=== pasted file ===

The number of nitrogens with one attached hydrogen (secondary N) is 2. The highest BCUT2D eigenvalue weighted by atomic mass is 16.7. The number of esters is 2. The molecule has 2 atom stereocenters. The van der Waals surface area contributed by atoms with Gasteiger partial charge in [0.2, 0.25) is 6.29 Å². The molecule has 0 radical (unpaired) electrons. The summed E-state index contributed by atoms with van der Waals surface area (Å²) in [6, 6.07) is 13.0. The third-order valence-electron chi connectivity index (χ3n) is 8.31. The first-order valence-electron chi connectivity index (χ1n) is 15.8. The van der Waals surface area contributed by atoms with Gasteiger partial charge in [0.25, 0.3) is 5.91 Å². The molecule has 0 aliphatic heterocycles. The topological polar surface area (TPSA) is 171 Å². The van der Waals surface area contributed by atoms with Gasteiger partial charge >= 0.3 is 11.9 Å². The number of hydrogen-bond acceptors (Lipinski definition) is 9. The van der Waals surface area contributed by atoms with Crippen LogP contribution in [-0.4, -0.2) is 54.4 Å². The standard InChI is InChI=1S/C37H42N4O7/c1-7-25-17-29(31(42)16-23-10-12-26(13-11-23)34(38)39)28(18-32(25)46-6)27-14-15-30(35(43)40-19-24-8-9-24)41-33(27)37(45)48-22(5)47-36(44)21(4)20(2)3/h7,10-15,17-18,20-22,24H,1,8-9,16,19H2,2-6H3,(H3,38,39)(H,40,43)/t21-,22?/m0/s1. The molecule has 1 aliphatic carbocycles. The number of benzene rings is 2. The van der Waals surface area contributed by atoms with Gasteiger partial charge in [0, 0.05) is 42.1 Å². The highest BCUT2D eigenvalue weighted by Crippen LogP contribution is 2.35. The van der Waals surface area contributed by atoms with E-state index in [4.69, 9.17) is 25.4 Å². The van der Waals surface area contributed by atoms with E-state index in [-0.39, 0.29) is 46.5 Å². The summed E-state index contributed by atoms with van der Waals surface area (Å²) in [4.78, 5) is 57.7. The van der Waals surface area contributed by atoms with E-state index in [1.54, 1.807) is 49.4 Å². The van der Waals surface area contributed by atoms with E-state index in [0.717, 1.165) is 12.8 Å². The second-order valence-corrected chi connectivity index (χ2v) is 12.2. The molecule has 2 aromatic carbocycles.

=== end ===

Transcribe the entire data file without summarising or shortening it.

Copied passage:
The number of nitrogens with one attached hydrogen (secondary N) is 2. The highest BCUT2D eigenvalue weighted by atomic mass is 16.7. The number of esters is 2. The molecule has 2 atom stereocenters. The van der Waals surface area contributed by atoms with Gasteiger partial charge in [0.2, 0.25) is 6.29 Å². The molecule has 0 radical (unpaired) electrons. The summed E-state index contributed by atoms with van der Waals surface area (Å²) in [6, 6.07) is 13.0. The third-order valence-electron chi connectivity index (χ3n) is 8.31. The first-order valence-electron chi connectivity index (χ1n) is 15.8. The van der Waals surface area contributed by atoms with Gasteiger partial charge in [0.25, 0.3) is 5.91 Å². The molecule has 0 aliphatic heterocycles. The topological polar surface area (TPSA) is 171 Å². The van der Waals surface area contributed by atoms with Gasteiger partial charge >= 0.3 is 11.9 Å². The number of hydrogen-bond acceptors (Lipinski definition) is 9. The van der Waals surface area contributed by atoms with Crippen LogP contribution in [-0.4, -0.2) is 54.4 Å². The standard InChI is InChI=1S/C37H42N4O7/c1-7-25-17-29(31(42)16-23-10-12-26(13-11-23)34(38)39)28(18-32(25)46-6)27-14-15-30(35(43)40-19-24-8-9-24)41-33(27)37(45)48-22(5)47-36(44)21(4)20(2)3/h7,10-15,17-18,20-22,24H,1,8-9,16,19H2,2-6H3,(H3,38,39)(H,40,43)/t21-,22?/m0/s1. The molecule has 1 aliphatic carbocycles. The number of benzene rings is 2. The van der Waals surface area contributed by atoms with Gasteiger partial charge in [0, 0.05) is 42.1 Å². The highest BCUT2D eigenvalue weighted by Crippen LogP contribution is 2.35. The van der Waals surface area contributed by atoms with E-state index in [4.69, 9.17) is 25.4 Å². The van der Waals surface area contributed by atoms with E-state index in [-0.39, 0.29) is 46.5 Å². The summed E-state index contributed by atoms with van der Waals surface area (Å²) in [4.78, 5) is 57.7. The van der Waals surface area contributed by atoms with E-state index in [1.54, 1.807) is 49.4 Å². The van der Waals surface area contributed by atoms with E-state index in [0.717, 1.165) is 12.8 Å². The second-order valence-corrected chi connectivity index (χ2v) is 12.2. The molecule has 2 aromatic carbocycles.